Lone Wolf sniffed at the air. Unlike his mother, he didn’t yet have a catalog of what scents belonged to whom. But he did catch an unfamiliar scent, one that he would not forget for the rest of his life. This scent was very strong, so the source was close by. He figured it was some kind of danger, but what? He couldn’t even guess. He looked at his mother, who was now crouched ready to spring.

The she-wolf knew exactly who this scent belonged to: the deadly mountain lion. She was prepared to fight, perhaps to the death, to protect her family.

The lion sprang, as though from a cannon, onto her back. She easily shook him off. After that the fight was pretty much one-sided. The she-wolf was no match for a hungry mountain lion. She put up a valiant struggle, one of a desperate mother, but to no avail.

As the other two pups sat frozen in terror, Lone Wolf ran. He ran like he had never run before, ran away from the horror he could not understand. He pulled up short, out of breath, and spotted a crevice in which he could hide. He crawled in, the snarls and screams of the fight still audible.

A final, piercing scream shattered the air as the mountain lion ended the fight. He went after the two remaining pups which had attracted him in the first place. They were easy prey, and both were gone before they could make a sound. After eating those three, the lion’s hunger was satisfied and he didn’t notice the absence of Lone Wolf.

Lone Wolf sat unmoving for many hours after the last scream was heard. He sat as though made of stone, waiting, calling for the mother that could not come.

In his grief, he did not notice the human peering in at him until some leaves cracked under its feet. When he did see him he did not know what he was looking at. He had never seen this kind of creature before, nor did he recognize its scent. Again he was scared, more so than before because now he had to fend for himself. Loneliness and fright engulfed him as the realizations hit him. He backed up until his back was against the back wall of the crevice and tried to make himself as small as possible.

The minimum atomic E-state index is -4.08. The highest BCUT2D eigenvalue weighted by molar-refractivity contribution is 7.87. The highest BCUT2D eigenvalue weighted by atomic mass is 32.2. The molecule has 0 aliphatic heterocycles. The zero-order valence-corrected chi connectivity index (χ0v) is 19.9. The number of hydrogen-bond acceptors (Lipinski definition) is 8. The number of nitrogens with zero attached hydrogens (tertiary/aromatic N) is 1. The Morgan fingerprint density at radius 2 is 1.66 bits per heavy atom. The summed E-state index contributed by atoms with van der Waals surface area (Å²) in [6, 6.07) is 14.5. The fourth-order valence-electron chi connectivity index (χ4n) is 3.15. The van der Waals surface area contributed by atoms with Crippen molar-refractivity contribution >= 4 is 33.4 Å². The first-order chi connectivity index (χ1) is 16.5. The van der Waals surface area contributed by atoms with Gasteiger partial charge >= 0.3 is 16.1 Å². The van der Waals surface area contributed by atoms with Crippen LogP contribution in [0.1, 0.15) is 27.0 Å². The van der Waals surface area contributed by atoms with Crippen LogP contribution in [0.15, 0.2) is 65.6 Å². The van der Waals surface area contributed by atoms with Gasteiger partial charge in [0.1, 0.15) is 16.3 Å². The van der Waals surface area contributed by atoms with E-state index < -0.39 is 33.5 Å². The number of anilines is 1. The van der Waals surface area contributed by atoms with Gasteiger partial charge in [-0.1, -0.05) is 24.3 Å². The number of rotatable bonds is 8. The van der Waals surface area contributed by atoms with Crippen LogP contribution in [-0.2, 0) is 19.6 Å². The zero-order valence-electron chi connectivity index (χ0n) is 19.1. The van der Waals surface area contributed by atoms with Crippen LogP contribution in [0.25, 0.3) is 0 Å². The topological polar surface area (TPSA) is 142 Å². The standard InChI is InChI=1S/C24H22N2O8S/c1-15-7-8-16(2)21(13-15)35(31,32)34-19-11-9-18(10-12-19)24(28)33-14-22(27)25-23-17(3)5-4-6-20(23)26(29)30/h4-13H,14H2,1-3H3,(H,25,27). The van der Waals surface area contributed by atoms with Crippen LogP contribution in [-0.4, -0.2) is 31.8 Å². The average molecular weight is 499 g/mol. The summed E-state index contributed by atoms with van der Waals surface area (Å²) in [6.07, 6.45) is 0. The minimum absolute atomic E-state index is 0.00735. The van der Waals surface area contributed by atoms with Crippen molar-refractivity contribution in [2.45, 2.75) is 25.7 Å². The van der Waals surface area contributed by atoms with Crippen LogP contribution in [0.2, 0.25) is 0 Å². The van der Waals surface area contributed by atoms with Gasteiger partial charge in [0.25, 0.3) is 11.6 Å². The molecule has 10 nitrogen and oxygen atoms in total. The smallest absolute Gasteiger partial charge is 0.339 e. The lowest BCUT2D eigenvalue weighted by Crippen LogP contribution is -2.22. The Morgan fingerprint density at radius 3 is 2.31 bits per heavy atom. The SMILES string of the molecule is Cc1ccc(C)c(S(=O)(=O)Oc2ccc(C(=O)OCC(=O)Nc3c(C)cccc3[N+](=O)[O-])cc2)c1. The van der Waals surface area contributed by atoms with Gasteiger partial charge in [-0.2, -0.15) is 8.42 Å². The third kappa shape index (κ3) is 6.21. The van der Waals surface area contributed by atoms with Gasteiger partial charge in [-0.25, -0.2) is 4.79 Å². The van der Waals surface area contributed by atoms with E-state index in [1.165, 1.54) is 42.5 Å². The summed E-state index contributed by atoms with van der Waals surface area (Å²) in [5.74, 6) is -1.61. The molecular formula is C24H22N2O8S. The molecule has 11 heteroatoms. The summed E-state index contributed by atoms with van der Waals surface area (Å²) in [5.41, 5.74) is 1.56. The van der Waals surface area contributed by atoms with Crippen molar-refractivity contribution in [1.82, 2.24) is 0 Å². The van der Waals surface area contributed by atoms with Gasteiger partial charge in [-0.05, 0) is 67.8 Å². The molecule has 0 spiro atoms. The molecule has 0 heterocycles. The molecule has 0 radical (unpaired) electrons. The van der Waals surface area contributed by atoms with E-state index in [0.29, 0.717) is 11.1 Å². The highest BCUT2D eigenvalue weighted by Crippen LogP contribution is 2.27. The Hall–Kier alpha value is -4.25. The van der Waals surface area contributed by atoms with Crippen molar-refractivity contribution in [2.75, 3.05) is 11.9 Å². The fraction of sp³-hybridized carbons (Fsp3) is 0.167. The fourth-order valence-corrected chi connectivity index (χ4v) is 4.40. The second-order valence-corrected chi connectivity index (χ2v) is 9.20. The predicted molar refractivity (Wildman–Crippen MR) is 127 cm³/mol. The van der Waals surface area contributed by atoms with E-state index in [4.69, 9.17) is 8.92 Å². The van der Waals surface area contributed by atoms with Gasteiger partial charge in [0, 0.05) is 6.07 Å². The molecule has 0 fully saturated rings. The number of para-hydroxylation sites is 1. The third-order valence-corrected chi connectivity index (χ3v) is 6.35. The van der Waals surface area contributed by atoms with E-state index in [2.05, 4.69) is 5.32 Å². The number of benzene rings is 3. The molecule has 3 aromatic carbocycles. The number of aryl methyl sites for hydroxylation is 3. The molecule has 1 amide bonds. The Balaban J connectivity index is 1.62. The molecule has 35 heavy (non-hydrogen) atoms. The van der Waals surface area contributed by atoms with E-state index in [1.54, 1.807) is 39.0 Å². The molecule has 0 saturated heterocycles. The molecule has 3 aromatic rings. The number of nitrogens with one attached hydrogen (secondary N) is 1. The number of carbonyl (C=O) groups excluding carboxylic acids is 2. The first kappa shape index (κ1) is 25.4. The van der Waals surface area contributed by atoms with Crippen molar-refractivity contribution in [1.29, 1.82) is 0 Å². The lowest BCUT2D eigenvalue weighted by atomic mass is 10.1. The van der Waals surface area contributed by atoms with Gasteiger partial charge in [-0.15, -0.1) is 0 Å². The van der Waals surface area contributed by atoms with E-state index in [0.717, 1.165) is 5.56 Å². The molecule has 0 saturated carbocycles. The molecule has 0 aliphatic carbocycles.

*          *          *

Mike took an involuntary step backward when a cry erupted from the crevice.

“Julie!” he yelled. “I found it. Come on up.”

Julie got up from the blanket and started off in the direction of Mike’s voice. When she reached the site of the killings she almost got sick. She hurried on as Mike called again.

Lone Wolf Wolf in the woods

A minute later she came upon Mike down on his hands and knees, looking into a small crack in a rock.

“What are you do… ” started Julie. She was interrupted by a short, pitiful howl. “What was that?”

“That was the little fellow in here. I suppose you saw the little sight already. Well, I think he’s a pup that escaped.”

“What do you think happened?” asked Julie.

“I really didn’t stick around to investigate, did you?”

“No.”

“I don’t plan on going back down there either. I thought I’d concentrate on maybe getting this little one out of there. Are you going to help or not?”

“Yes. How are we going to get him out?” asked Julie.

“I’ll go down and get the leftovers from lunch,” replied Mike.

Julie watched as Mike picked a different route back down to the blanket, then turned back to the wolf. She decided she would try to coax it out until Mike returned. She called and soothed for almost ten minutes and was almost ready to give up, when she noticed that he was slowly inching his way toward her.

Ever so slowly, she reached her hand out to him. As he started toward it, she resisted an urge to jerk it away for fear he might bite it. He was sniffing at it now, his nose not quite touching her hand.

Suddenly the pup jerked away, a fierce look in his eyes. He started to snarl and growl in his babyish way. But Julie didn’t think it was so babyish at the moment. What did I do wrong? she wondered as she quickly removed her hand. She watched the pup very closely. It didn’t look like he was looking at her but at something beyond her.